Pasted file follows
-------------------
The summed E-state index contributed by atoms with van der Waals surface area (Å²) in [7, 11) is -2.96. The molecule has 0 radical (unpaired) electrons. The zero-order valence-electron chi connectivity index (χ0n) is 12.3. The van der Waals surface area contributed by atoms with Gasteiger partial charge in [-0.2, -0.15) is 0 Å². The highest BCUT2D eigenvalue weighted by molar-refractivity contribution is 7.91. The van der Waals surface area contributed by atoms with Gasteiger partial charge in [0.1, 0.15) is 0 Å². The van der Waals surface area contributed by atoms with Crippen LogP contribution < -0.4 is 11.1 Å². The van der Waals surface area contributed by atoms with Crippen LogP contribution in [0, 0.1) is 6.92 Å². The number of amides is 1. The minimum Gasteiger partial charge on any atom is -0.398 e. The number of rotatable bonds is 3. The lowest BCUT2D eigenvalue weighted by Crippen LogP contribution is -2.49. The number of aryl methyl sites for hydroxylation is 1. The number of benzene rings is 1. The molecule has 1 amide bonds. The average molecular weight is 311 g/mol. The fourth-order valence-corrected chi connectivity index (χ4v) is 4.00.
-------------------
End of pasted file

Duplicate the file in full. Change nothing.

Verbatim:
The summed E-state index contributed by atoms with van der Waals surface area (Å²) in [7, 11) is -2.96. The molecule has 0 radical (unpaired) electrons. The zero-order valence-electron chi connectivity index (χ0n) is 12.3. The van der Waals surface area contributed by atoms with Gasteiger partial charge in [-0.2, -0.15) is 0 Å². The highest BCUT2D eigenvalue weighted by molar-refractivity contribution is 7.91. The van der Waals surface area contributed by atoms with Gasteiger partial charge in [0.1, 0.15) is 0 Å². The van der Waals surface area contributed by atoms with Crippen LogP contribution < -0.4 is 11.1 Å². The van der Waals surface area contributed by atoms with Crippen LogP contribution in [0, 0.1) is 6.92 Å². The number of amides is 1. The minimum Gasteiger partial charge on any atom is -0.398 e. The number of rotatable bonds is 3. The lowest BCUT2D eigenvalue weighted by Crippen LogP contribution is -2.49. The number of aryl methyl sites for hydroxylation is 1. The number of benzene rings is 1. The molecule has 1 amide bonds. The average molecular weight is 311 g/mol. The fourth-order valence-corrected chi connectivity index (χ4v) is 4.00.